The Un-Knitting Machine – Includes a diagram

 

Imogen Hedges from Rachel Mc Closkey on Vimeo.

More than a decade into the new millennium we finally have it.

The Un-knitting Machine.  London designer Imogen Hedges has really thought of it all, right down to a jet of steam which relaxes the yarn and the hand crank ball winder attached to the edge of the seat.  Granted, I usually unravel knitting sitting down, but I think the pedals attached to this machine make what is normally a sedentary activity into something resembling exercise on a re-bike.

Hedges apparently thought of the idea when she learned that charity shops sometimes spend hours unraveling knitting by hand, presumably to resell the wool.

So from a mechanical standpoint, what is really going on here?

Well, we have two tables, one approximately 12 inches higher than the other.  We have a kettle, a hot plate, and an electrical socket in a wall.  We have a modified bike, a chair with a ball winder, and two baskets–one for sweaters going in, one for yarn balls coming out.

Pretty nifty.  Pretty straight forward.

The one thing that caught me up is:  What did they do to the bike frame?

Most bikes are built on a parallelogram structure like this:

The seat goes on the upper left corner, the handlebars on the upper right, the back wheel on the lower left corner, the pedals on the lower right corner, and the front wheel attaches to the little line hanging from the upper right corner.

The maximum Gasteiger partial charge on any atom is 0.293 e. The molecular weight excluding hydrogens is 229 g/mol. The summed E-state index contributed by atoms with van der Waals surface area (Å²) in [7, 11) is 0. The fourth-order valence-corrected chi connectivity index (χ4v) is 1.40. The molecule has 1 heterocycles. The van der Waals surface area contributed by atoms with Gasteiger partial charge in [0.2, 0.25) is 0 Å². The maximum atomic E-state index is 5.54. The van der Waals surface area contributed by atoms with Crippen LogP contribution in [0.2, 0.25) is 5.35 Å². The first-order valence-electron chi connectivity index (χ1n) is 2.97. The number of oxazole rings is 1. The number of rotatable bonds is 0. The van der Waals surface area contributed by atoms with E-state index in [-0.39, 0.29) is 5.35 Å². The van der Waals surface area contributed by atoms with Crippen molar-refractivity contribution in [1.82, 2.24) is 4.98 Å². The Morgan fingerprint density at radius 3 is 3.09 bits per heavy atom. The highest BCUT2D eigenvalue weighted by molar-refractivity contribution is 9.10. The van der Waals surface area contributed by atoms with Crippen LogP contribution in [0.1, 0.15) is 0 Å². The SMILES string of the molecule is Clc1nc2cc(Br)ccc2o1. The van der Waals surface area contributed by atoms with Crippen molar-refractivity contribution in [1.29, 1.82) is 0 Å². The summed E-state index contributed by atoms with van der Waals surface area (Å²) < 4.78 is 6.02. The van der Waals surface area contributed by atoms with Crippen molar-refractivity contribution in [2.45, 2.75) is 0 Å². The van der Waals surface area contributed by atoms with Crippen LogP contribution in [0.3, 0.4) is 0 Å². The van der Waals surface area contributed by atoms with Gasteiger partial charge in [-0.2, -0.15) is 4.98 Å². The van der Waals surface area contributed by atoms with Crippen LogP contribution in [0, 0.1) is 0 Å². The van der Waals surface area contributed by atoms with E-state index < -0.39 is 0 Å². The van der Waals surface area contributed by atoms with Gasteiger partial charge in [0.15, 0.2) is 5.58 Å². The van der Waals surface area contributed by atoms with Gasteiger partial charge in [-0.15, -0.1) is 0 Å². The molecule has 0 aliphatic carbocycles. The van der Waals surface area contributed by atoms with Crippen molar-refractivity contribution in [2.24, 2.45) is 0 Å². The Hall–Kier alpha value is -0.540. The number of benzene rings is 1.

The un-knitting machine’s bike frame has had the back part of the parallelogram (where the back wheel attaches) taken off.  The front wheel has been removed from the front and attached to where the handle bars go (upper right corner).  The pedals have been left alone, but the gears belonging to the back wheel have been mounted where the seat belongs (upper left corner), with the chain tensioner attached to where the back of the parallelogram used to be.

Finishing off the construction are some clips and clamps, some spiral wire holders, and leg power.

For most of us, this will not really be the most practical  way to unravel yarn.  I’m pretty sure that welding is involved in the final assembly, and while I don’t know exactly how many knitters also weld, I’d be willing to venture that it’s not the majority.  Nonetheless, the un-knitting machine sure looks like a lot of fun!

Go Imogen Hedges!

Some External Links:

Pedal powered un-knitting machine by Imogen hedges at design boom.com

National Recognition for design with a novel take on recycling at kingston.ac.uk

 

Put Your Two Cents In Here:

%d bloggers like this: